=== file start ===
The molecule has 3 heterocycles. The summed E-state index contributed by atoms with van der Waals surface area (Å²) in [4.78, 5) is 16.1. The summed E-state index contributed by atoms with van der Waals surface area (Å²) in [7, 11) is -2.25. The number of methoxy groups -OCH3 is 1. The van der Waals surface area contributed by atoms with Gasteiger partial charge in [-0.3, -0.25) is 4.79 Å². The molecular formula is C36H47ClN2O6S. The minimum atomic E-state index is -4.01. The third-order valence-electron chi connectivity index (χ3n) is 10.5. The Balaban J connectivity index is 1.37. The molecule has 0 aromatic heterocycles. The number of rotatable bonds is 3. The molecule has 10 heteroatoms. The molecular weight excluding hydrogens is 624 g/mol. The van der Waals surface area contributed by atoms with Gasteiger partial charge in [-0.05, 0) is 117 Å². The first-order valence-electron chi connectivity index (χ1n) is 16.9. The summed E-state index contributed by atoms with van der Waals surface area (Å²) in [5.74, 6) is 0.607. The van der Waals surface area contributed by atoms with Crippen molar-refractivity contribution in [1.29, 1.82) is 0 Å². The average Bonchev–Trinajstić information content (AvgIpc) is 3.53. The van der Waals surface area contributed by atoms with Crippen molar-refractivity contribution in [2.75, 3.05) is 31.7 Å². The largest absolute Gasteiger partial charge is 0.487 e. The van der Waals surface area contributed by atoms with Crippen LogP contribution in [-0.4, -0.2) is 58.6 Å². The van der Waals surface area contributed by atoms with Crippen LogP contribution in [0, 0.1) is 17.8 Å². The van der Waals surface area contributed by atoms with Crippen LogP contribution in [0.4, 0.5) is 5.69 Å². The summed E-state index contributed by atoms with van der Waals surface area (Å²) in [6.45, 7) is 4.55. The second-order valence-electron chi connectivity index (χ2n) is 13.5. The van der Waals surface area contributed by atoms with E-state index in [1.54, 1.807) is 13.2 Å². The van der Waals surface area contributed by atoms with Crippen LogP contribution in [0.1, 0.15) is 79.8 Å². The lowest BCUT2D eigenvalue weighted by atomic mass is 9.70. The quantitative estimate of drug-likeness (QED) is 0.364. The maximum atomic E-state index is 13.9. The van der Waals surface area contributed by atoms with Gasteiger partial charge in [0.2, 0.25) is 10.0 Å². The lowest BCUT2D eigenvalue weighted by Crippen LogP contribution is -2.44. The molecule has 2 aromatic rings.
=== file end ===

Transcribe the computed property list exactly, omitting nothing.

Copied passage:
The molecule has 3 heterocycles. The summed E-state index contributed by atoms with van der Waals surface area (Å²) in [4.78, 5) is 16.1. The summed E-state index contributed by atoms with van der Waals surface area (Å²) in [7, 11) is -2.25. The number of methoxy groups -OCH3 is 1. The van der Waals surface area contributed by atoms with Gasteiger partial charge in [-0.3, -0.25) is 4.79 Å². The molecular formula is C36H47ClN2O6S. The minimum atomic E-state index is -4.01. The third-order valence-electron chi connectivity index (χ3n) is 10.5. The Balaban J connectivity index is 1.37. The molecule has 0 aromatic heterocycles. The number of rotatable bonds is 3. The molecule has 10 heteroatoms. The molecular weight excluding hydrogens is 624 g/mol. The van der Waals surface area contributed by atoms with Gasteiger partial charge in [-0.05, 0) is 117 Å². The first-order valence-electron chi connectivity index (χ1n) is 16.9. The summed E-state index contributed by atoms with van der Waals surface area (Å²) in [5.74, 6) is 0.607. The van der Waals surface area contributed by atoms with Crippen molar-refractivity contribution in [1.29, 1.82) is 0 Å². The average Bonchev–Trinajstić information content (AvgIpc) is 3.53. The van der Waals surface area contributed by atoms with Crippen molar-refractivity contribution in [2.75, 3.05) is 31.7 Å². The largest absolute Gasteiger partial charge is 0.487 e. The van der Waals surface area contributed by atoms with Crippen LogP contribution in [-0.4, -0.2) is 58.6 Å². The van der Waals surface area contributed by atoms with Crippen LogP contribution in [0, 0.1) is 17.8 Å². The van der Waals surface area contributed by atoms with Crippen LogP contribution in [0.4, 0.5) is 5.69 Å². The summed E-state index contributed by atoms with van der Waals surface area (Å²) in [6.45, 7) is 4.55. The second-order valence-electron chi connectivity index (χ2n) is 13.5. The van der Waals surface area contributed by atoms with E-state index in [1.54, 1.807) is 13.2 Å². The van der Waals surface area contributed by atoms with Crippen LogP contribution in [0.1, 0.15) is 79.8 Å². The lowest BCUT2D eigenvalue weighted by atomic mass is 9.70. The quantitative estimate of drug-likeness (QED) is 0.364. The maximum atomic E-state index is 13.9. The van der Waals surface area contributed by atoms with Gasteiger partial charge in [0.2, 0.25) is 10.0 Å². The lowest BCUT2D eigenvalue weighted by Crippen LogP contribution is -2.44. The molecule has 2 aromatic rings.